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A burger with American cheese, Chicago Giardiniera, and Thai basil on a paper plate.
The krapow smash burger at Little Grenjai. It’s made with holy basil, giardiniera, and American cheese.
Luke Fortney/Eater NY

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Brooklyn’s Newest Restaurant Sells Thai Smash Burgers From a Takeout Window

“We wanted to take the elements of pad krapow and put it into a burger”

In the last year, burgers have shrunk, ballooned, cost $5, and ten times that much. Few have broken as many rules as the one at Little Grenjai.

The “Thai American diner” opened in Bed-Stuy over the weekend. Its owners, Trevor Lombaer and Sutathip Aiemsaard, met on Tinder in Thailand seven years ago and have been cooking together ever since. The couple’s food has been served from food trucks, pop-ups, and a ghost kitchen in Downtown Brooklyn.

Little Grenjai, at 477 Gates Avenue, near Marcy Avenue, is the first restaurant of their own. It’s not off to the start its owners probably imagined: Lombaer and Aiemsaard are cooking in the open kitchen on portable electric burners while they wait for gas to be turned on. Most days, they hand customers orders through a takeout window at one end of the shop.

To make things manageable, they’re serving just two items: an excellent bowl of congee made with ground pork and duck broth, and a burger that’s spicy, minty, crunchy, and sweet all at once. It’s inspired by the Thai stir-fry dish pad krapow, made by cooking ground meat and holy basil in a wok over high heat. It needs a little work, but its unusual ingredients make for one of the more interesting burgers around.

Customers sit in the colorful dining room of Little Grenjai, a restaurant in Bed-Stuy, Brooklyn.
Little Grenjai opened on September 9. The restaurant’s gas has not been turned on.
Luke Fortney/Eater NY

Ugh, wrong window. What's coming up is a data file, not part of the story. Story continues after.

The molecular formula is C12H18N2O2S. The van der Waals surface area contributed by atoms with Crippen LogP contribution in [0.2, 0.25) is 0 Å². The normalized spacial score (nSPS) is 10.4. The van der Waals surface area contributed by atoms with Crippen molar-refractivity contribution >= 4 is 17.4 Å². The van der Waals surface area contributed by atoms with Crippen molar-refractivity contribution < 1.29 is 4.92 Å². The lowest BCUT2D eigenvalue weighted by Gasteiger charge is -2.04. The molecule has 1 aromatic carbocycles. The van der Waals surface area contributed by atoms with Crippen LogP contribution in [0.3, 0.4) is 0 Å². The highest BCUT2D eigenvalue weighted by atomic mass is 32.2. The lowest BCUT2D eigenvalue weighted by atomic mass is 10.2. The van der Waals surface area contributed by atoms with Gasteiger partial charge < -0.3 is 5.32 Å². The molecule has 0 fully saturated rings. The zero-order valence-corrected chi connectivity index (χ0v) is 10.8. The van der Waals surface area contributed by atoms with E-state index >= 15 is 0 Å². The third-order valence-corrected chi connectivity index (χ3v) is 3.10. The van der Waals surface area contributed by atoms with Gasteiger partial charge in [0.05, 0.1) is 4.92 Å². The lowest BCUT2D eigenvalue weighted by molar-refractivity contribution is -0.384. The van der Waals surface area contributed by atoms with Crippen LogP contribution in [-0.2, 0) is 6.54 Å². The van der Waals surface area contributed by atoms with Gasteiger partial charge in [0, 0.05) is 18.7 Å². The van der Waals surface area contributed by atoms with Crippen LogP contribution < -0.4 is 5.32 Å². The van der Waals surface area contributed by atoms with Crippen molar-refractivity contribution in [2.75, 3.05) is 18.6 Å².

The burger ($10) starts with a blend of pork and beef that’s seasoned with soy sauce and oyster sauce. The meat is formed into a patty, then smashed on a griddle with a slice of American cheese. Things get interesting when they add their version of giardiniera. In Chicago, where Lombaer is from, the condiment is often made with pickled cauliflower and carrots. In Bed-Stuy, lemongrass and bird’s eye chiles get thrown in.

“We wanted to take the elements of pad krapow and put it into a burger,” Lombaer says. In place of lettuce, he uses a sprig of holy basil.

The restaurant’s burger sauce also goes off-script. It’s made by cooking down shrimp heads, fish sauce, palm sugar, and shallots into a paste, then mixing it with mayonnaise until it’s bright orange. It’s spicy and slightly sweet. If I had it my way, it would be slathered on both sides of the bun and probably on an order of chicken wings, too.

The colorful exterior at Little Grenjai, a restaurant in Bed-Stuy, Brooklyn.
The dining room, open on weekends, has seats at tables, two counters, and a booth.
Luke Fortney/Eater NY

The sandwich is a welcome change of pace from the kind of smash burger that has been copy-and-pasted across town: one or two beef patties, a slice of American cheese, and a squirt of pink burger sauce on a Martin’s potato bun. At one point, the simplicity of that formula was freeing. Now it’s a meme.

Those burgers do have one thing on Little Grenjai. For the most part, they’re greasy — and the best of them have burnt, crisp edges that overflow from their buns. The krapow burger, when I tried it on opening weekend, was softer, and a little dry. When the gas is turned on and the heat is cranked up, I suspect those issues will address themselves.

For now, Little Grenjai is open for takeout from Wednesday to Friday, 8:30 a.m. to 2 p.m. Wednesday to Friday. A dining room with around 30 seats is open on Saturday and Sunday, from 11 a.m. to 4 p.m.

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